It Takes Two
In the world of casting, Sharon Bialy and Sherry Thomas have star power of their own.
You've got to wonder how any casting director working in television keeps up with today's demand for talent.
Sharon Bialy and Sherry Thomas have the benefit of pooling their collective wisdom and instincts via Bialy/Thomas & Associates.
They've worked together for 14 years, and while they also cast movies and theater, their television work has been on fire of late. In 2014 they shared an Emmy nomination for casting AMC's Breaking Bad (along with Albuquerque-based Kiira Arai).
Of course, they've also assembled stellar casts for The Walking Dead, Gotham and Better Call Saul, to name just a few.
When it comes to casting choices, "Most of the time we agree, but every once in a while if we don't, that's great," Thomas says. "It gets the creative juices flowing, and it's what you need sometimes to force yourself to think out of the box."
Emmy contributor Christine Champagne spoke with the duo about the challenges and rewards of casting for television these days.
Q. With broadcast, cable and streaming services all hungry for content, there are so many great TV series right now. Does this volume make it harder to find talent?
Bialy: The landscape has really changed due to proliferation of content. We joke in the office that our list of actors who are not available has grown exponentially — it used to be a page, and now it might be three pages long.
So that has changed, but all of these shows have also opened up creative opportunities. There's a slew of actors who have the opportunity to become series regulars that may not have had that opportunity before. Like with Gotham, when we did our [pre-casting] interview with the show, we said, "We have —"
Thomas: We have your Penguin!
Q. So you knew right away that Robin Lord Taylor had to play the Penguin. How were you sure he was right for the role?
Thomas: Because part of our job is to track actors, and he was a New York–based actor that had been self-taping for us on several different projects. Breaking Bad was one of them.
It was down to him and Jesse Plemons for the character that has now been nicknamed Creepy Todd, and for a variety of reasons, it was just a better fit for Jesse. But we kept tracking Robin, so when we were discussing Gotham and we knew what the premise of the show was going to be, it was a no-brainer.
Q. Is it still a thrill every time you cast a performer in a role that launches a career?
Bialy: A maternal instinct comes out. You're so proud of them, and you get to take part in their journey if they become successful — especially when you champion people early on.
Thomas: It's also really rewarding to give actors jumps in their career that they haven't had before, if they've been around for some time.
Bialy: Like Dean Norris in Breaking Bad. He had been working, but people didn't give him the credit that was due to him in terms of his craft and his intelligence. Of course, now that's all changed.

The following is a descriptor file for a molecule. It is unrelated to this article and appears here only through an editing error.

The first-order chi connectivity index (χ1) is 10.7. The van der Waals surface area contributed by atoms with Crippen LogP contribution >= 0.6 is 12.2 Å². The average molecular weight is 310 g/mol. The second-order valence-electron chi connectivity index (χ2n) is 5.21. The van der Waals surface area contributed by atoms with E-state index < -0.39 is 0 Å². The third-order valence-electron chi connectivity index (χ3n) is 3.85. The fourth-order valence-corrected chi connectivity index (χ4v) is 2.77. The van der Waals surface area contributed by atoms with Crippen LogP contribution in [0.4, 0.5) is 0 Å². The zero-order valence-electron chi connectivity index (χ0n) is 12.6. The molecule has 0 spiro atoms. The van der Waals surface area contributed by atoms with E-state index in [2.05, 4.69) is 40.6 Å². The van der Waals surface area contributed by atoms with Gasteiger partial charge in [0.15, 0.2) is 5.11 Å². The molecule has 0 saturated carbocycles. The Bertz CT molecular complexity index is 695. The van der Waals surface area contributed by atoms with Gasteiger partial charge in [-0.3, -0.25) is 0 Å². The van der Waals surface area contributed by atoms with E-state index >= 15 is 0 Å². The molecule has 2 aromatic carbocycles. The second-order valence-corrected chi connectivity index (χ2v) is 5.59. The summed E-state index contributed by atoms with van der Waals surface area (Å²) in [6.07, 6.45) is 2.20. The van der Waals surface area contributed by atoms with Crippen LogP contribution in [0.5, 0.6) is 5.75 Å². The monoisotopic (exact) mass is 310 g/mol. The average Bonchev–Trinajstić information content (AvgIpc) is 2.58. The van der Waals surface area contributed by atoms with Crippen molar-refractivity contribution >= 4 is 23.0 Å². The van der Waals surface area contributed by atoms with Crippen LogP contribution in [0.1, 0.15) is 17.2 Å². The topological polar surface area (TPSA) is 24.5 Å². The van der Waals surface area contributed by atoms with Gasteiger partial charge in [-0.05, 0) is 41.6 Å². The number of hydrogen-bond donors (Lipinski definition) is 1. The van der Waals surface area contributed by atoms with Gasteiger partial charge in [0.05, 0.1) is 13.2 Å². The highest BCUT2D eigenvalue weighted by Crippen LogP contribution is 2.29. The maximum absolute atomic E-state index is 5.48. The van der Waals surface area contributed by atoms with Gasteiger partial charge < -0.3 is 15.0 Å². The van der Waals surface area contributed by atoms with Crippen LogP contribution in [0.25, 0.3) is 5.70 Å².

And Jonathan Banks — to watch the revival of his career from his guest-star turn on Breaking Bad was exciting. Vince [Gilligan, creator of Breaking Bad] started writing for him.
I think the biggest compliment of all is when writers like Vince start writing for actors who were brought in as guest stars.
Q. What can producers do to help you find the best match for a role?
Thomas: Communicate early on. For a series like The Walking Dead, for example, it's about communicating what role they're coming up with, the longevity [of the character] and the impact of the role on the rest of the ensemble.
Bialy: Sometimes we'll say to [The Walking Dead's showrunner] Scott Gimple, "What is the quality in an actor that's most important to you?"
That's not something that is necessarily in the script. And Scott also clues us in — sometimes way in advance — about some of the characters. "Oh, next year, we're going to have such and such," and that is so helpful.
In fact, we met David Morrissey on a general meeting and knew the Governor [role] was coming up. He wasn't someone who wanted to do series television, but we got him to consider it.
To get those kinds of interesting actors, you can go the extra mile as a casting director when you have the information in advance.
Q. How important is it in television now to cast an actor who is already a big star?
Thomas: It depends on the show. With The Walking Dead, the graphic novel was the star, and we just needed to put the pieces in there to make the story come to life on screen.
Bialy: It depends on the network, too.
Thomas: Yes, and the network. We've been so fortunate to work repeatedly with AMC, and they give us creative latitude in casting.
There are other primetime networks where it is star-driven. It's not that way at AMC. They love making stars, and I've always believed that television is the one area where you can make stars.
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